Quinn Slips in Poll, But Still Leads Mayor's Race As Weiner Re-Emerges

By Jill Colvin on April 10, 2013 10:35am | Updated on April 10, 2013 1:46pm

NEW YORK CITY — City Council Speaker Christine Quinn's poll numbers are down following a barrage of criticism in recent weeks — and coinciding with the apparent re-emergence of former mayoral candidate Anthony Weiner.

Quinn's share of the Democratic vote now stands at 32 percent, according to the latest Quinnipiac poll — a five-month low and a significant dip from late February when 37 percent of voters polled said Quinn was their top pick.

Nonetheless, Quinn remains far ahead of her Democratic rivals, including Public Advocate Bill de Blasio, with 14 percent, Bill Thompson with 13 percent, and City Comptroller John Liu with 7 percent of the vote.

That represents a two-point bump for Thompson and a two-point drop for Liu since February, though both changes were within the poll's margin of error.

But the mayoral race also got more interesting Wednesday with the release of a New York Times Magazine profile of former mayoral hopeful Weiner. In an article clearly meant to test the waters for a comeback, the politician, who was forced to resign from Congress after he tweeted a photo of his penis, said he was still interested in Gracie Mansion.

“I don’t have this burning, overriding desire to go out and run for office,” Weiner told the Times. “It’s not the single animating force in my life as it was for quite some time."

"But I do recognize, to some degree, it’s now or maybe never for me, in terms of running for something. I’m trying to gauge not only what’s right and what feels comfortable right this second, but I’m also thinking, How will I feel in a year or two years or five years? Is this the time that I should be doing it? And then there’s the other side of the coin, which is . . . am I still the same person who I thought would make a good mayor?”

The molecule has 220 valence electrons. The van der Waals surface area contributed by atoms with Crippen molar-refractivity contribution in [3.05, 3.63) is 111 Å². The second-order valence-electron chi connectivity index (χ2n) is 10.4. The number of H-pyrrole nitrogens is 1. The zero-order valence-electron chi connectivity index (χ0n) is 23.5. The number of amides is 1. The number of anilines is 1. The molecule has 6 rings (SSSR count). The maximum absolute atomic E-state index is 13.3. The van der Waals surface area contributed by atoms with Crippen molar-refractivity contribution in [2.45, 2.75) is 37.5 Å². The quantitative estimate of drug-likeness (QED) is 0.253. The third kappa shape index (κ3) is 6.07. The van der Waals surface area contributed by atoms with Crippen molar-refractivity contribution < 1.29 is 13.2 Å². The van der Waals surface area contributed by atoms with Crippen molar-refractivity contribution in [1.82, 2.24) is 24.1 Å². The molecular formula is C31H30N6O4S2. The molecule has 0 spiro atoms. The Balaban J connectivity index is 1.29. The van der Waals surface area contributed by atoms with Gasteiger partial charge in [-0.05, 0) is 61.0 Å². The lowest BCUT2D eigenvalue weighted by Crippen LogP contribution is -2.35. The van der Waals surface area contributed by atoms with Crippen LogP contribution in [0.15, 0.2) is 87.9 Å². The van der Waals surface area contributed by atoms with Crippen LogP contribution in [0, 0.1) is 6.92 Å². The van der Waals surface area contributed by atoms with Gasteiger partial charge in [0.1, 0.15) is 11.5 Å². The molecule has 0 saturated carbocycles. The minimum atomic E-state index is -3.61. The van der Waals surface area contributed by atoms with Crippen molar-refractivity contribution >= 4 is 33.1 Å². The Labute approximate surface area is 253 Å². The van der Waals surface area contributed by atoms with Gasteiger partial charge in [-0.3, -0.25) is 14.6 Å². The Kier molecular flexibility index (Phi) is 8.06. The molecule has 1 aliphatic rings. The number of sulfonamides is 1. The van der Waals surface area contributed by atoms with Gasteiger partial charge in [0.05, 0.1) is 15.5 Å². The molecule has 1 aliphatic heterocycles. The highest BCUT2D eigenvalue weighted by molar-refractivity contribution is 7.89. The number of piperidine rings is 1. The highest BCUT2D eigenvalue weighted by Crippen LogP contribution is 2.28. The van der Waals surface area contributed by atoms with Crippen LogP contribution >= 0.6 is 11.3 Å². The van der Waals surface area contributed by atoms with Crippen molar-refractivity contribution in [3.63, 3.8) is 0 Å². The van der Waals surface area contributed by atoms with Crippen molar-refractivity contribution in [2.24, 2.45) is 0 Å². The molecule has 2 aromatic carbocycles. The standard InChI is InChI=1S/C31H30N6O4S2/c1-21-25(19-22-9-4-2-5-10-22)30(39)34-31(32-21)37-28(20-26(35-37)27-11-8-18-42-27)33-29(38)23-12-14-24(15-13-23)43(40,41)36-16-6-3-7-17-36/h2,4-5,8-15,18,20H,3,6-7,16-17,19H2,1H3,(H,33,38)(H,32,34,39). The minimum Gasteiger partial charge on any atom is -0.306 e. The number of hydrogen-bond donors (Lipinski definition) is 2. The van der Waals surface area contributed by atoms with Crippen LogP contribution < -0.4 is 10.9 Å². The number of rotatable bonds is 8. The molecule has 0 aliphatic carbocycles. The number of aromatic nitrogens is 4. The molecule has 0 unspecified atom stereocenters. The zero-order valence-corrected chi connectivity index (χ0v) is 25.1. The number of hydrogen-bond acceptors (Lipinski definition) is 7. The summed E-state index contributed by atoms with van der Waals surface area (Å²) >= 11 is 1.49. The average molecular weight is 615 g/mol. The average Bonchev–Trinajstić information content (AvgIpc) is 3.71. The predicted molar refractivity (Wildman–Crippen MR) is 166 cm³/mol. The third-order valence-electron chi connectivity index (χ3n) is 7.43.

The dip in Quinn's numbers comes following stepped-up criticism from her rivals as well as Mayor Michael Bloomberg and Police Commissioner Ray Kelly, who have threatened a plan she supports to install an NYPD Inspector General would compromise public safety.

Quinn was also the subject of an unflattering profile in the New York Times, which painted her as temperamental and willing to use public money to punish council members who dare to cross her, promoting new calls for reform.

“Springtime brings the first tiny hints of movement in the mayoral race, which has been frozen throughout the fall and winter,” said Quinnipiac University Polling Institute Director Maurice Carroll.

“Council Speaker Christine Quinn is still on top, but she’s lost a step," he said.

Her campaign brushed off the dip.

"Polls will go up and polls will go down. Chris Quinn will continue doing what she has been for years, and that's delivering results for New Yorkers," spokesman Mike Morey said.

On the Republican side, former MTA Chair Joe Lhota remains the Republican frontrunner, with 23 percent of the vote, followed by Doe Fund founder George McDonald at 11 percent (up an impressive 9 points, from just 2 percent in January), and supermarket magnate  John Catsimatidis at 8 percent.

Still, most voters polled said they didn't know enough about any of the candidates to form an opionio. And, and the poll found that, if the election were held today, Lhota would lose to any of the Democratic candidates.

The poll also asked voters about the recent scandals shaking Albany and city lawmakers.

More than 80 percent of those polled said government corruption in the city was a "very" or "somewhat serious" problem, though most said others cities are just as corrupt as New York.

Voters also placed the blame for the recent scandals on Republicans, with 38 percent identifying them with corruption, versus 26 percent for Democrats.

The poll of 1,417 voters, which was conducted from April 3rd through 8th, has a margin of error of plus or minus 2.6 percentage points.

The poll was conducted before critics unveiled an anti-Quinn TV ad — the first of the campaign — which began airing Monday, accusing Quinn of turning her back on progressive principals. Quinn has slammed the ad as inaccurate and wants it pulled from the air.

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